However, I find it unbelievable that anyone who actually cared for the man, including presumably his brother-in-law and a sister somewhere (or the brief cameo of his father) would let a man slide for so long without wanting to stage an intervention, and that Affleck would put that in the video. Phoenix is crazed,  he’s drugged, he mumbles, he rants and is basically so fucked up that he’s unappealing to anyone but the sycophants/aids/assistants who are paid to follow and help him. But no one, not publicist nor marketing people nor agents ever say, “What the hell? You need serious help.” They just let him ride and let him slide, and that to me is unbelievable and missing from this mockumentary, hence making it a noticeable fake documentary.

As for the film itself, well there are funny moments because Joaquin is so crazed and the way he dresses so bad (because we know he’s a famous star) that you just have to laugh. His home doesn’t look anything like what a star would live in and seems half unpacked with his assistants living in bare bedrooms with no pictures on the wall and only a single size bed (also unbelievable–no one can love him that much). So yeah we laugh at his crazy looniness and at the lame-ass attempts at hip-hop, which, because the sound is never mastered in any way is hard to hear at times.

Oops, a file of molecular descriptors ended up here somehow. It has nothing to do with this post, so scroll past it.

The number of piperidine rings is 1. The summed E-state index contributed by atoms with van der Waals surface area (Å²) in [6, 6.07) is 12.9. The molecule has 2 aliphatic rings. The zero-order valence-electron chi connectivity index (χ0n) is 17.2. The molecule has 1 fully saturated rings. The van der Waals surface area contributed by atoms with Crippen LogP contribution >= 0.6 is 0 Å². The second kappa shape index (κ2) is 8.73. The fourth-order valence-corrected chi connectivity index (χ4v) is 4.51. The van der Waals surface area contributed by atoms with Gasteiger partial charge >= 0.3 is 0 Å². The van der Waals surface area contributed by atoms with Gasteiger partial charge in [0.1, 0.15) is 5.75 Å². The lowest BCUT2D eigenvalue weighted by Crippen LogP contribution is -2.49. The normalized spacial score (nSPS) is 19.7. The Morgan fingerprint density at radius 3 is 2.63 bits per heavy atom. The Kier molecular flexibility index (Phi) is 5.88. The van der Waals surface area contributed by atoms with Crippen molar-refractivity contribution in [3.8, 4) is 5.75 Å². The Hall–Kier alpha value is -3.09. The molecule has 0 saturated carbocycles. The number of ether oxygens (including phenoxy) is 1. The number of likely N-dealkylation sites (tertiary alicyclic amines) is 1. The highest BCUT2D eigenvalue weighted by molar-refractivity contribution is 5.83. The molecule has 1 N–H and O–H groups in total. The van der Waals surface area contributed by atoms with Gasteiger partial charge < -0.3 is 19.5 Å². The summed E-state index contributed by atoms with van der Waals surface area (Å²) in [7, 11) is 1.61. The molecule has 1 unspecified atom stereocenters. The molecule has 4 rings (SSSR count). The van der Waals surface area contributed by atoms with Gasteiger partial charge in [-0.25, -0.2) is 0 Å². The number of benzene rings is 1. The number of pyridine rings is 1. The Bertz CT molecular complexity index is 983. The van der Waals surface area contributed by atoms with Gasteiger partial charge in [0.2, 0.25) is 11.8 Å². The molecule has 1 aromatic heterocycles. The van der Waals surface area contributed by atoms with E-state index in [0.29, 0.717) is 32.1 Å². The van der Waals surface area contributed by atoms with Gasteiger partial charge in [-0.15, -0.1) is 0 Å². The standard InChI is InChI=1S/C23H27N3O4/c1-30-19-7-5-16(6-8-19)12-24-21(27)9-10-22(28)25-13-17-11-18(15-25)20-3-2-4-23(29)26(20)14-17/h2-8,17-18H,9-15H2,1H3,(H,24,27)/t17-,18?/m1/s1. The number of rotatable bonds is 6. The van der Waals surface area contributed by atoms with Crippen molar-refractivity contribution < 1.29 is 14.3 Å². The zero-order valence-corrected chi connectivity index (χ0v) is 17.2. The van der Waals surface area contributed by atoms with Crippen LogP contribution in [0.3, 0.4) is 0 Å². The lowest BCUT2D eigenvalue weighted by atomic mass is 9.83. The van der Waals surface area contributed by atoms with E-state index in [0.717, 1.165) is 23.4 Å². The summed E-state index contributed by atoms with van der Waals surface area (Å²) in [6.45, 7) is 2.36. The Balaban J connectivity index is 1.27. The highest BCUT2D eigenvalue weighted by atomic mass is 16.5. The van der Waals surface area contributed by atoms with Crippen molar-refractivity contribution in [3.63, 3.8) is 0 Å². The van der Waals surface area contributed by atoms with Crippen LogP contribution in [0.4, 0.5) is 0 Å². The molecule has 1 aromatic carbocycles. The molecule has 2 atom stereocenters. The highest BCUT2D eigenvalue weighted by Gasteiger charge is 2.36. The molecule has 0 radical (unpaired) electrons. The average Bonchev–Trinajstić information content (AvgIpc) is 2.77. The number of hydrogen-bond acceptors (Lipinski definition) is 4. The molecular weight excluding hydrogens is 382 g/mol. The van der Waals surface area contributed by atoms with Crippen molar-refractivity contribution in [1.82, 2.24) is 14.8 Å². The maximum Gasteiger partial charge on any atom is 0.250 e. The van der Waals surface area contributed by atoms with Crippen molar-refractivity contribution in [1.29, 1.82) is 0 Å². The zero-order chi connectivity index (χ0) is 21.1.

But those amusing moments don’t warrant a nearly two-hour film. It’s slow and drags and whereas Exit Through the Gift Shop moved along, had tension, humor, drama and a good story on several levels, I’m Still Here falls flat. So flat in fact that I kept trying to see what time it was when I wasn’t closing my eyes. An hour would have been long enough to document this style of train wreck life, whether real or not. Some judicious cutting would have helped.

If Casey Affleck hadn’t revealed that it was a mockumentary so quickly I’m sure that the critics would debate its veracity for months, (and more people would see the film) but probably Joaquin Phoenix is truly worried that people will believe it and that his movie career will plummet. Plus, he’s gotta get back in shape now. But like the phoenix Joaquin is named after, I’m sure this star will rise higher and that the only truly good thing in this film was the caliber of his acting.  As for Casey Affleck’s directing, well, with the right money and people in the right place, I know I could do as well if not better. I’d only give this film four stars out of ten. Watching my cat groom itself is about on par for the excitement in this film.

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Movie Review: Exit Through the Gift Shop

Banksy's art